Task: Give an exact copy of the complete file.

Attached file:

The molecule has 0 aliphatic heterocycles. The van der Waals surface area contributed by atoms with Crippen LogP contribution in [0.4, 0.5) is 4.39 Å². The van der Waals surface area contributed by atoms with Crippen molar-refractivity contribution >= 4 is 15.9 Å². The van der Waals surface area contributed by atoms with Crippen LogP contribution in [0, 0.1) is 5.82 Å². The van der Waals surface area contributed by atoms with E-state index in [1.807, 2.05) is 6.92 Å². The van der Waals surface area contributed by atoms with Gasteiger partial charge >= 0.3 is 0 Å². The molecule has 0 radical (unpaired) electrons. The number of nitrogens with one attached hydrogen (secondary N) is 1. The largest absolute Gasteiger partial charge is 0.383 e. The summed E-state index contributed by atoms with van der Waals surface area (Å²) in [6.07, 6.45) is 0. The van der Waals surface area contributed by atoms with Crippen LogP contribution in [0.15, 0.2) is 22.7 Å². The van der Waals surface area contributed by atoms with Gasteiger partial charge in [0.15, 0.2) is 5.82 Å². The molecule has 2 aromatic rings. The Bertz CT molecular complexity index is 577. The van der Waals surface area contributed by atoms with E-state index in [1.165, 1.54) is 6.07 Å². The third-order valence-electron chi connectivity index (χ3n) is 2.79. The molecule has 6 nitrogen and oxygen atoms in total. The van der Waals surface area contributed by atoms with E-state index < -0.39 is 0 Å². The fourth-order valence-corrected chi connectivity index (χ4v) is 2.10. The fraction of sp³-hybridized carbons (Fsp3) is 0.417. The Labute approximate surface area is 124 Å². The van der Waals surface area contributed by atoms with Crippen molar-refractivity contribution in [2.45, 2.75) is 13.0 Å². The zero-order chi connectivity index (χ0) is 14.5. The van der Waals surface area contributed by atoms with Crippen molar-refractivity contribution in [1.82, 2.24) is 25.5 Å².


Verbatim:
The molecule has 0 aliphatic heterocycles. The van der Waals surface area contributed by atoms with Crippen LogP contribution in [0.4, 0.5) is 4.39 Å². The van der Waals surface area contributed by atoms with Crippen molar-refractivity contribution >= 4 is 15.9 Å². The van der Waals surface area contributed by atoms with Crippen LogP contribution in [0, 0.1) is 5.82 Å². The van der Waals surface area contributed by atoms with E-state index in [1.807, 2.05) is 6.92 Å². The van der Waals surface area contributed by atoms with Gasteiger partial charge >= 0.3 is 0 Å². The molecule has 0 radical (unpaired) electrons. The number of nitrogens with one attached hydrogen (secondary N) is 1. The largest absolute Gasteiger partial charge is 0.383 e. The summed E-state index contributed by atoms with van der Waals surface area (Å²) in [6.07, 6.45) is 0. The van der Waals surface area contributed by atoms with Crippen LogP contribution in [0.15, 0.2) is 22.7 Å². The van der Waals surface area contributed by atoms with Gasteiger partial charge in [0.15, 0.2) is 5.82 Å². The molecule has 2 aromatic rings. The Bertz CT molecular complexity index is 577. The van der Waals surface area contributed by atoms with E-state index in [1.165, 1.54) is 6.07 Å². The third-order valence-electron chi connectivity index (χ3n) is 2.79. The molecule has 6 nitrogen and oxygen atoms in total. The van der Waals surface area contributed by atoms with E-state index < -0.39 is 0 Å². The fourth-order valence-corrected chi connectivity index (χ4v) is 2.10. The fraction of sp³-hybridized carbons (Fsp3) is 0.417. The Labute approximate surface area is 124 Å². The van der Waals surface area contributed by atoms with Crippen molar-refractivity contribution in [2.45, 2.75) is 13.0 Å². The zero-order chi connectivity index (χ0) is 14.5. The van der Waals surface area contributed by atoms with Crippen molar-refractivity contribution in [1.82, 2.24) is 25.5 Å².